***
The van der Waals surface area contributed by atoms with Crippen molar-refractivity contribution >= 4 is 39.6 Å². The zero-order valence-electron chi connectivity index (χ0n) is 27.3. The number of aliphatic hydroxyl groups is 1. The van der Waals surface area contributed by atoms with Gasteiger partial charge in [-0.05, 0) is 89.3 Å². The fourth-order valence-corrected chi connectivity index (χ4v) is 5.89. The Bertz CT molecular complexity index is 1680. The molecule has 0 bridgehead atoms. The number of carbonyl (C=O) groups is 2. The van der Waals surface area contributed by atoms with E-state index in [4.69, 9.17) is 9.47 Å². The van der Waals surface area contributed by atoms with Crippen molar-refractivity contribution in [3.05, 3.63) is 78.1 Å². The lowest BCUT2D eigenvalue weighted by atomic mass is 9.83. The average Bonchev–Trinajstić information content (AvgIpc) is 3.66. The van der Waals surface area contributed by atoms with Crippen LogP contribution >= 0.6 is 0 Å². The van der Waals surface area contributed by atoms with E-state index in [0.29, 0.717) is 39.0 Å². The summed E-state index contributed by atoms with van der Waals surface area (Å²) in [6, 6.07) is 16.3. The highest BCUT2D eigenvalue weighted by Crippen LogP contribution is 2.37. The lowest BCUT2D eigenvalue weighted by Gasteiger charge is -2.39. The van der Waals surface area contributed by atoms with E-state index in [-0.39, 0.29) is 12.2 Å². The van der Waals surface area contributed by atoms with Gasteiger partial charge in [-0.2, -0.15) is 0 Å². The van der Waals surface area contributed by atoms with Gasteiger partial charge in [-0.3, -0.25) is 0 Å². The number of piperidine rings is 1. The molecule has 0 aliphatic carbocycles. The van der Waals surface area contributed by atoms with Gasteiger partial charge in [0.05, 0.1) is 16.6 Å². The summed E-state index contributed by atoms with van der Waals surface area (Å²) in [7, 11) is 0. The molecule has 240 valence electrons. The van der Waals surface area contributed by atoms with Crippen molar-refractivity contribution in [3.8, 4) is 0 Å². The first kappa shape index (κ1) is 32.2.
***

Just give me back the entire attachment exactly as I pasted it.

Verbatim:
The van der Waals surface area contributed by atoms with Crippen molar-refractivity contribution >= 4 is 39.6 Å². The zero-order valence-electron chi connectivity index (χ0n) is 27.3. The number of aliphatic hydroxyl groups is 1. The van der Waals surface area contributed by atoms with Gasteiger partial charge in [-0.05, 0) is 89.3 Å². The fourth-order valence-corrected chi connectivity index (χ4v) is 5.89. The Bertz CT molecular complexity index is 1680. The molecule has 0 bridgehead atoms. The number of carbonyl (C=O) groups is 2. The van der Waals surface area contributed by atoms with E-state index in [4.69, 9.17) is 9.47 Å². The van der Waals surface area contributed by atoms with Crippen molar-refractivity contribution in [3.05, 3.63) is 78.1 Å². The lowest BCUT2D eigenvalue weighted by atomic mass is 9.83. The average Bonchev–Trinajstić information content (AvgIpc) is 3.66. The van der Waals surface area contributed by atoms with Crippen LogP contribution >= 0.6 is 0 Å². The van der Waals surface area contributed by atoms with E-state index in [0.29, 0.717) is 39.0 Å². The summed E-state index contributed by atoms with van der Waals surface area (Å²) in [6, 6.07) is 16.3. The highest BCUT2D eigenvalue weighted by Crippen LogP contribution is 2.37. The lowest BCUT2D eigenvalue weighted by Gasteiger charge is -2.39. The van der Waals surface area contributed by atoms with E-state index in [-0.39, 0.29) is 12.2 Å². The van der Waals surface area contributed by atoms with Gasteiger partial charge in [-0.2, -0.15) is 0 Å². The van der Waals surface area contributed by atoms with Gasteiger partial charge in [-0.3, -0.25) is 0 Å². The number of piperidine rings is 1. The molecule has 0 aliphatic carbocycles. The van der Waals surface area contributed by atoms with Gasteiger partial charge in [0.05, 0.1) is 16.6 Å². The summed E-state index contributed by atoms with van der Waals surface area (Å²) in [7, 11) is 0. The molecule has 240 valence electrons. The van der Waals surface area contributed by atoms with Crippen molar-refractivity contribution in [3.8, 4) is 0 Å². The first kappa shape index (κ1) is 32.2.